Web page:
If You Build It, Will They Come?

Field of Dream (1989): Omnipotent voice to Iowa farmer, Ray Kinsella: “If you build it, he will come.” http://www.hulu.com/watch/12939/field-of-dreams-if-you-build-it-he-will-come

A Field of Dreams Was Built….

Field of Dreams is a movie classic that tells the story of an Iowa farmer Ray Kinsella (played by Kevin Costner) who is compelled by an omnipotent voice he hears in his cornfield to plow under the corn and construct a baseball field. His relatives tell him he’s crazy, but he ignores them and constructs a full scale field complete with manicured grass, dugouts and bleachers. Banned for life players from the 1918 Chicago White Sox then appear out of nowhere to play pick-up games.

I don’t think Cristian Zaharia, A.C. Tellison and Alain Smadja heard an omnipotent voice calling out to them, “If you build it, they will come”, but like the Kevin Costner character they set out to build their field of dreams. And make no mistake about it they truly built a Handball field of dreams. The setting at American Airlines Arena was world class and one that the international Handball world rarely sees outside of the occasional matches staged at the Cologne Arena. Certainly, no French clubs have ever played each other in such a fine facility. Aside from the facility, the organization of the tournament appears to have been flawless, at least from my on the floor observation. 4 teams, their staffs, officials and delegation were transplanted thousands of miles and 6 time zones away to a country that aside from the Olympics has never hosted a major Team Handball event. And yet it was as if the tournament was being conducted at the Bercy Arena in Paris. Trust me; logistically a lot of things could have gone wrong. Ask the Croatians about the flooring fiasco they had in Zagreb during the World Championships and imagine the snickering comments that would have been made if that had happened in Miami. The setting and seamless execution of this event are truly to be commended. Not to mention 3 competitive matches, one of which was an upset of epic proportions. All well in good….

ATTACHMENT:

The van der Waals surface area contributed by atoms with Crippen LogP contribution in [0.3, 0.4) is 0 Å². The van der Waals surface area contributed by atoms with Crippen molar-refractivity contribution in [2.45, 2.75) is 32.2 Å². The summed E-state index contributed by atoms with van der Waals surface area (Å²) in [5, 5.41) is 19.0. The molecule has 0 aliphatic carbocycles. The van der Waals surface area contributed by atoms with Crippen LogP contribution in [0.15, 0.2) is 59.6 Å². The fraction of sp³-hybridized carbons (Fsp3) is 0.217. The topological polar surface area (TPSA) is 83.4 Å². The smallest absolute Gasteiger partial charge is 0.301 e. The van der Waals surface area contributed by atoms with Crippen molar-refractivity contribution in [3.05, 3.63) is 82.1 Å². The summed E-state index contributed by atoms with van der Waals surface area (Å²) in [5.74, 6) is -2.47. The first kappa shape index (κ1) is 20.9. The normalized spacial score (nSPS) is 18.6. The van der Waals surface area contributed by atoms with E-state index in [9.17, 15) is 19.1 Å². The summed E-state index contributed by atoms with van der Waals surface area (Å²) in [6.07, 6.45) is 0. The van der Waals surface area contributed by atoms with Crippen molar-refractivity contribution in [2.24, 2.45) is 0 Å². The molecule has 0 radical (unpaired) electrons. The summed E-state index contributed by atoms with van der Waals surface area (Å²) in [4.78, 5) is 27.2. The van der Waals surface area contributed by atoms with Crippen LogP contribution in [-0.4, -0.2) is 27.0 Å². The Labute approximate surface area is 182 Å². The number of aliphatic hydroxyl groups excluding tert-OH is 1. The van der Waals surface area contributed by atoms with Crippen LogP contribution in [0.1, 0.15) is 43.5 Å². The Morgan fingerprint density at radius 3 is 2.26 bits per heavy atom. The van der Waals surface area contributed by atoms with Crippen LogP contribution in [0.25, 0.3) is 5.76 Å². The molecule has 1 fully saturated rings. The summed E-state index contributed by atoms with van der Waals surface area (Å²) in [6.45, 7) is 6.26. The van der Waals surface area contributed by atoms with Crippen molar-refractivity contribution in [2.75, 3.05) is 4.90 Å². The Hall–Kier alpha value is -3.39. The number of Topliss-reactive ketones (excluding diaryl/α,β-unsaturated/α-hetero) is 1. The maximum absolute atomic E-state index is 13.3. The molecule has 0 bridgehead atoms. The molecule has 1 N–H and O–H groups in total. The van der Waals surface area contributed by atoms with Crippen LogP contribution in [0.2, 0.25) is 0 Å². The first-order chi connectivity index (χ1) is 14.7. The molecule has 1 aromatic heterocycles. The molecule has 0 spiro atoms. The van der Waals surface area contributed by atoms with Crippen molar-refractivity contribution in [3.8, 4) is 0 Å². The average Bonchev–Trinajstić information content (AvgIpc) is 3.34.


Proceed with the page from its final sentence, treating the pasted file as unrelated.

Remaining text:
But, They Didn’t Come

Writer Terrence Mann to Iowa farmer, Ray Kinsella: “Ray, people will come Ray. They’ll come to Iowa for reasons they can’t even fathom. They’ll turn up your driveway not knowing for sure why they’re doing it” http://www.youtube.com/watch?v=XDyM4CfExXU

But unlike the end of the movie where fans drive out to the middle of nowhere to see baseball played next to a cornfield very few wandered off the street to see these matches in downtown Miami.

Attendance is always a sticky and charged issue, whether it is the Montreal Expos or the National Mall during the Million Man March http://en.wikipedia.org/wiki/Million_Man_March. For sporting events, it is particularly relevant because it is an undeniable measuring stick that is difficult to hide. Not that teams don’t try. Sometimes they inflate the number through free and substantially reduced ticket giveaways and for TV purposes they’ll even let everyone sit in the lower sections. And we’ve all been to games where they announce the crowd total and everyone looks around and says, “Oh really.” It’s no surprise that the term “an announced crowd of” is universally acknowledged to actually mean “an inflated figure with little basis in reality”.